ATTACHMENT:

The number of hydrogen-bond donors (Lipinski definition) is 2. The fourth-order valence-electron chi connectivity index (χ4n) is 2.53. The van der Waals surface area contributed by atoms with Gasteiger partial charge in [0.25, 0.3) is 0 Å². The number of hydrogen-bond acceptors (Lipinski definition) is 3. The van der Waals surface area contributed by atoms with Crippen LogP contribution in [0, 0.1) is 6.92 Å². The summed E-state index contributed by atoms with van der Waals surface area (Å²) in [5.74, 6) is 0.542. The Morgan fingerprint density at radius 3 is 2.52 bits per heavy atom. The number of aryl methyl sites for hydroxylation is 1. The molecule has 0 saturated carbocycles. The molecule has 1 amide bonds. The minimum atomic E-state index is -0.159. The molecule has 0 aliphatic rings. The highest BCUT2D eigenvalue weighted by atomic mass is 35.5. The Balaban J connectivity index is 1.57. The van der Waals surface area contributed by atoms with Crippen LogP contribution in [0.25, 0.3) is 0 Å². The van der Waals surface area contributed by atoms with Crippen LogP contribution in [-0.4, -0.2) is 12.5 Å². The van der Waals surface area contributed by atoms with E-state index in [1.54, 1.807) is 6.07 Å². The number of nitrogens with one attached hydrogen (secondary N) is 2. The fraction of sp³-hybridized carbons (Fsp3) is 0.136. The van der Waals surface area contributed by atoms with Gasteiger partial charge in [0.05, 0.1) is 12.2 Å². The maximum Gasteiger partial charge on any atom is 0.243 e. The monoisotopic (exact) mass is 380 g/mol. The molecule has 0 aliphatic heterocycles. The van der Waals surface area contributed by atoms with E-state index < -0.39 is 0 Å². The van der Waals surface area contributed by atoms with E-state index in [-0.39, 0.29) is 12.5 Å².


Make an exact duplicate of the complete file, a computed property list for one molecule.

The number of hydrogen-bond donors (Lipinski definition) is 2. The fourth-order valence-electron chi connectivity index (χ4n) is 2.53. The van der Waals surface area contributed by atoms with Gasteiger partial charge in [0.25, 0.3) is 0 Å². The number of hydrogen-bond acceptors (Lipinski definition) is 3. The van der Waals surface area contributed by atoms with Crippen LogP contribution in [0, 0.1) is 6.92 Å². The summed E-state index contributed by atoms with van der Waals surface area (Å²) in [5.74, 6) is 0.542. The Morgan fingerprint density at radius 3 is 2.52 bits per heavy atom. The number of aryl methyl sites for hydroxylation is 1. The molecule has 0 saturated carbocycles. The molecule has 1 amide bonds. The minimum atomic E-state index is -0.159. The molecule has 0 aliphatic rings. The highest BCUT2D eigenvalue weighted by atomic mass is 35.5. The Balaban J connectivity index is 1.57. The van der Waals surface area contributed by atoms with Crippen LogP contribution in [0.25, 0.3) is 0 Å². The van der Waals surface area contributed by atoms with Crippen LogP contribution in [-0.4, -0.2) is 12.5 Å². The van der Waals surface area contributed by atoms with E-state index in [1.54, 1.807) is 6.07 Å². The number of nitrogens with one attached hydrogen (secondary N) is 2. The fraction of sp³-hybridized carbons (Fsp3) is 0.136. The van der Waals surface area contributed by atoms with Gasteiger partial charge in [0.05, 0.1) is 12.2 Å². The maximum Gasteiger partial charge on any atom is 0.243 e. The monoisotopic (exact) mass is 380 g/mol. The molecule has 0 aliphatic heterocycles. The van der Waals surface area contributed by atoms with E-state index < -0.39 is 0 Å². The van der Waals surface area contributed by atoms with E-state index in [-0.39, 0.29) is 12.5 Å².